Senate Voices Support For Historic MOU


The Senate yesterday (Feb. 20) gave its full support to the recently signed Memorandum of Understanding (MOU) between government and the trade unions representing public sector workers.
Attorney General and Minister of Justice, Senator A.J Nicholson who opened the floor on a motion for adjournment, stated, “through the march of history and in particular, Jamaica’s modern history, stretching back to 1938 at Ward Theatre, when leaders of workers in Jamaica and leadership in other areas in Jamaica came together to forge a moment forward together, up to today, a number of significant milestones have been reached and crossed”.
He added: “History will come to record, and Jamaicans yet unborn will come to appreciate what took place between the leadership of workers in Jamaica and the government. This MOU has to prove to be a point of departure and we must make it work”.
The Justice Minister who was a signatory to the agreement said there had to be a platform from which to build and that it was full time that an atmosphere be created in Jamaica within which the nation could build together. He pointed to Ireland and Barbados as countries, which had within the past 15 years made significant strides by building social partnerships.
“We must create an atmosphere in which Jamaica’s positive energy is placed at the fore. The time has come for us to stop, look and listen to the voices that are saying sit down and create this positive energy. I feel humbled to have been given the opportunity to sign that Memorandum of Understanding.
I feel especially proud to have been able to pen my name to that MOU and it is something that I will never forget,” he declared.
Senator Nicholson said that the agreement sought to take Jamaica to a higher level, and must be seen as a platform for the moving away from differences to finding those areas in which consensus could be reached.
“It beckons us to a path that moves away from considering only the negatives and the differences to a path whereon we can find a together way forward” Senator Nicholson noted.
State Minister in the Ministry of Finance and Planning, Senator Deika Morrison also lent support to her colleague, pointing out that even though the agreement was signed with the public sector, there was need for general support, as every single person in the country would be affected by the agreement.
“There is a lot of focus on the wage restraint, but it also speaks of the establishment of cost saving committees in every agency of government; expenditure restraint on the part of government; training and retraining of workers; collaboration and consensus building,” Senator Morrison stated, stressing that the MOU showed “vision, commitment, patriotism and a tangible example of hope, not only of the nation, but the development of people in this country. The document is about how we can begin to help ourselves, rather than pointing fingers”.
Meanwhile Opposition Senator and Vice President of the Jamaica Confederation of Trade Unions (JCTU), Dwight Nelson explained to his colleagues, “when a trade union leader demand increases in the salaries and benefits of the workers he or she represents at that company and the company says to that leader, here is my balance sheet, my profit and loss statement and my trading accounts, this company cannot afford to provide the increases you demand, that trade union leader has one of two choices. He can say to the company, the workers I represent work hard, the results of your company are not the workers fault and therefore we reject your position and maintain the demand”.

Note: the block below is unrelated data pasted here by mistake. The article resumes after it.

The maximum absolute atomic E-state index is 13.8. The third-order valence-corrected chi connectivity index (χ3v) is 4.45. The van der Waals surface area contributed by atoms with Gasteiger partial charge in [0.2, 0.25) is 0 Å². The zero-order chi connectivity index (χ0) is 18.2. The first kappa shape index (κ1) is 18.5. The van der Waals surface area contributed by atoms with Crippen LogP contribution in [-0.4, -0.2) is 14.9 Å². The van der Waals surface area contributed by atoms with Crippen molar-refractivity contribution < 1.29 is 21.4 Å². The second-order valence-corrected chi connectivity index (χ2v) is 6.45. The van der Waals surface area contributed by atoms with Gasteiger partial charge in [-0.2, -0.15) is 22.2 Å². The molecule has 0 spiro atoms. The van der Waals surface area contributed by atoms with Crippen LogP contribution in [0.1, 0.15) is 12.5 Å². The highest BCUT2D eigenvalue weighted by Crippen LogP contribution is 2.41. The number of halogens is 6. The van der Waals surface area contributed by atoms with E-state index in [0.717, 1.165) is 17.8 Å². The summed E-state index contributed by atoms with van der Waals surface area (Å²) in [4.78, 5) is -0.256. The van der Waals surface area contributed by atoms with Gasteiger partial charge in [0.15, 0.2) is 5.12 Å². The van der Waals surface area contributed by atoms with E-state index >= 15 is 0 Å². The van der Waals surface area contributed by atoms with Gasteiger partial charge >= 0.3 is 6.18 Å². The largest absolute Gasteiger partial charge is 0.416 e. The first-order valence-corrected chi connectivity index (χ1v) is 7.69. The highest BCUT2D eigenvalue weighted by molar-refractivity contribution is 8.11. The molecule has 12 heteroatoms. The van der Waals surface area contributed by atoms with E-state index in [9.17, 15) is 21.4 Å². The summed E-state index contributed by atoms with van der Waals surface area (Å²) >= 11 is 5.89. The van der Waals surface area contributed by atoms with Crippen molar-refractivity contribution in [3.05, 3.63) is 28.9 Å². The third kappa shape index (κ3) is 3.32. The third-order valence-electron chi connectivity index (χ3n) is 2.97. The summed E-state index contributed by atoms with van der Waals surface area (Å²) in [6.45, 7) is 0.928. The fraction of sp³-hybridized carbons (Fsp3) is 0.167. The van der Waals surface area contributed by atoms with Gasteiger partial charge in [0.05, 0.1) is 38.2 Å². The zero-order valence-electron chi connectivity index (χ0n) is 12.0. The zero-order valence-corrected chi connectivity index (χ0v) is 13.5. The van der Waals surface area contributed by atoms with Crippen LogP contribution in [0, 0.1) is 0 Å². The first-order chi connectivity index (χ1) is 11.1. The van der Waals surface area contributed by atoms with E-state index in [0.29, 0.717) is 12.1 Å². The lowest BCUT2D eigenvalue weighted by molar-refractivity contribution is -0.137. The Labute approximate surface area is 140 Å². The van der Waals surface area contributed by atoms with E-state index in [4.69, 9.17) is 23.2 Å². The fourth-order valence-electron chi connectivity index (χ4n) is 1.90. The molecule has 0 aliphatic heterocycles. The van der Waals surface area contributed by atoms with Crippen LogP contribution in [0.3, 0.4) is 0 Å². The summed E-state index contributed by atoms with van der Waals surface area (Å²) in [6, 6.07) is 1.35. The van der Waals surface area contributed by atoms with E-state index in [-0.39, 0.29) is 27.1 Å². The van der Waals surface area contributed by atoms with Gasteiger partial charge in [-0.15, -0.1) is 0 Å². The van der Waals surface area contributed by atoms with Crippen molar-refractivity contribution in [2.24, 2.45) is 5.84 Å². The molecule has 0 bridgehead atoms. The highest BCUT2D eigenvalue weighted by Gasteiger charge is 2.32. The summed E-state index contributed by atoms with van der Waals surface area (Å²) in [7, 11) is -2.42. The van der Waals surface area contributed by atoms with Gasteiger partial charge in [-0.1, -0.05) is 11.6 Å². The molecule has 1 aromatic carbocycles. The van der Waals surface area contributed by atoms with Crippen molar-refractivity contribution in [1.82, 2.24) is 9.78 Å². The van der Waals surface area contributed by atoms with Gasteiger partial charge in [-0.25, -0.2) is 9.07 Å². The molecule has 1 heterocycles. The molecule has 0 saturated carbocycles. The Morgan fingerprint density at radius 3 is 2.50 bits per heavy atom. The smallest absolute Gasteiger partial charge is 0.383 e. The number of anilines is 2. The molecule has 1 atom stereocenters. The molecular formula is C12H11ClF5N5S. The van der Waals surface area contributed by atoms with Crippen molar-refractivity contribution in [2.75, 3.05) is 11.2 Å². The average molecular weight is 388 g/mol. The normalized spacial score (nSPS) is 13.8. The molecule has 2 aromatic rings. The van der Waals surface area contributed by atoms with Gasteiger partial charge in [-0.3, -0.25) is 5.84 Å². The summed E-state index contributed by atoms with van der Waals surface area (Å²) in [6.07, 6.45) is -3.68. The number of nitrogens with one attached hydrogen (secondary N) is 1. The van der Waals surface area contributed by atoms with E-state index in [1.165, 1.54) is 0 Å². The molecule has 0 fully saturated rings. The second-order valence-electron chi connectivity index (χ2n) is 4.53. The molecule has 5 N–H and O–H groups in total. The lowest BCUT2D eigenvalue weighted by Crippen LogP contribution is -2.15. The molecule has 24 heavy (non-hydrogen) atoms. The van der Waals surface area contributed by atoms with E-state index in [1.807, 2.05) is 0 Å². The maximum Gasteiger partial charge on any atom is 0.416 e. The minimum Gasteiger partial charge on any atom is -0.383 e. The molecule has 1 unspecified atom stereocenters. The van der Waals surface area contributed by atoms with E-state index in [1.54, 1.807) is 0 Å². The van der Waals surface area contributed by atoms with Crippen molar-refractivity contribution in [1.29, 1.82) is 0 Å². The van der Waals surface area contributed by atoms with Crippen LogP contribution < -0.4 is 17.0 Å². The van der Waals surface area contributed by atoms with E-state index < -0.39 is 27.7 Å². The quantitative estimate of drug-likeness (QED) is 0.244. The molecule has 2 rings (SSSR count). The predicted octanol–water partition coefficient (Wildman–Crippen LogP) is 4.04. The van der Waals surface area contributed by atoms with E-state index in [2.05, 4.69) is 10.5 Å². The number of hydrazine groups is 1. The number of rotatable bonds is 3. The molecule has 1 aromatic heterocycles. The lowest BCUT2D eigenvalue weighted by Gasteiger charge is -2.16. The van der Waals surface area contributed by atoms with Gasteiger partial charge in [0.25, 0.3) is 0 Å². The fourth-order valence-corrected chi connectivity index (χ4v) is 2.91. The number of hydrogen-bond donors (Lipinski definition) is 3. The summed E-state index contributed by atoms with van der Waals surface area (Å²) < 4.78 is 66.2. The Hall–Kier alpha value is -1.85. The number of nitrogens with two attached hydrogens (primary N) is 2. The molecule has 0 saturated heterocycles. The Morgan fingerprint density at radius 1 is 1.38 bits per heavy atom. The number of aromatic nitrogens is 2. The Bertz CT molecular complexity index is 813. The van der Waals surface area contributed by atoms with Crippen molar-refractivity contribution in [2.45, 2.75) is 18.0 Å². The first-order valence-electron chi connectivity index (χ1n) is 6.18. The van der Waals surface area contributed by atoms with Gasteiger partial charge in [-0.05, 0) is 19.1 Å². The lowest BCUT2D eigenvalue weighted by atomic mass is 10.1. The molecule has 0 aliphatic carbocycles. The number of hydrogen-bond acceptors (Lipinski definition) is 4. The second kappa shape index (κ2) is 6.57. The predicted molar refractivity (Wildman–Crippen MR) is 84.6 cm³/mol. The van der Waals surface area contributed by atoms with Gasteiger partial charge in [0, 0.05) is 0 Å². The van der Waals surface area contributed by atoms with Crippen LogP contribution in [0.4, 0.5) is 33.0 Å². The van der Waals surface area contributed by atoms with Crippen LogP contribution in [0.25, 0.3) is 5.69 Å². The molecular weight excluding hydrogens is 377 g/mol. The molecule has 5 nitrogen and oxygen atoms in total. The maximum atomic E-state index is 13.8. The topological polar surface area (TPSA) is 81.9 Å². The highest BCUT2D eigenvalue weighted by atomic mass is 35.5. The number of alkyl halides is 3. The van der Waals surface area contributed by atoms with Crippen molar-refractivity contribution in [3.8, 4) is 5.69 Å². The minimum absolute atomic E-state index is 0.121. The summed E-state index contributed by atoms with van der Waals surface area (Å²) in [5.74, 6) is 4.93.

Senator Nelson pointed out that invariably, the employer would be forced to accede to demands to reduce expenses and inevitably, production would be affected and the worker would be “thrown out of the company on the unemployment heap”. The result, he stated, was depression and family suffering as well as negative effects on communities as a whole. “Or that union leader can take an alternate path and sit down and find a way out so that ultimately both the employer and the worker can benefit,” he said.
“The workers of this country, since 1865 when the first strike occurred with the Morant Bay rebellion have always made sacrifices for the good of their fellow men and they have made yet another sacrifice. This is not an event. It is the start of a process,” Senator Nelson emphasized, adding, “it is a process which seeks to establish a mechanism for dialogue and consensus”.
Continuing, he said: “it is a process, which seeks to establish trust and confidence, two vital elements that are missing in the industrial relationship between employer and employee. We recognise that it is a hard price to pay, but this is an understanding that calls for sacrifices and commitment from both the employer and the employee”.
He said public sector workers had made these sacrifices because they wanted to exist in a context where there was efficiency, productivity, and ultimately adequate reward. “The public sector workers are tired of being referred to as indolent, non productive and time wasters. They want to evolve to a situation where they are part of a public service that is trained, educated, efficient, properly equipped and well-rewarded,” he stated.
The document was signed on February 16 by Prime Minister P.J. Patterson, the Attorney-General, Senator A.J. Nicholson, Minister of Labour and Social Security, Horace Dalley, Senator Dwight Nelson, Vice President of Confederation of Trade Unions (JCTU), among others.
Under the MOU, wage contracts to come into effect during the period April 1, 2002 to March 31, 2004 and for which there have not yet been any arrangements are to be settled strictly within a wage bill increase of three per cent.
Further details of the document can be accessed at www.jis.gov.jm or go directly to: http://www.jis.gov.jm/special_sections/MemorandumOfUnderstanding.pdf

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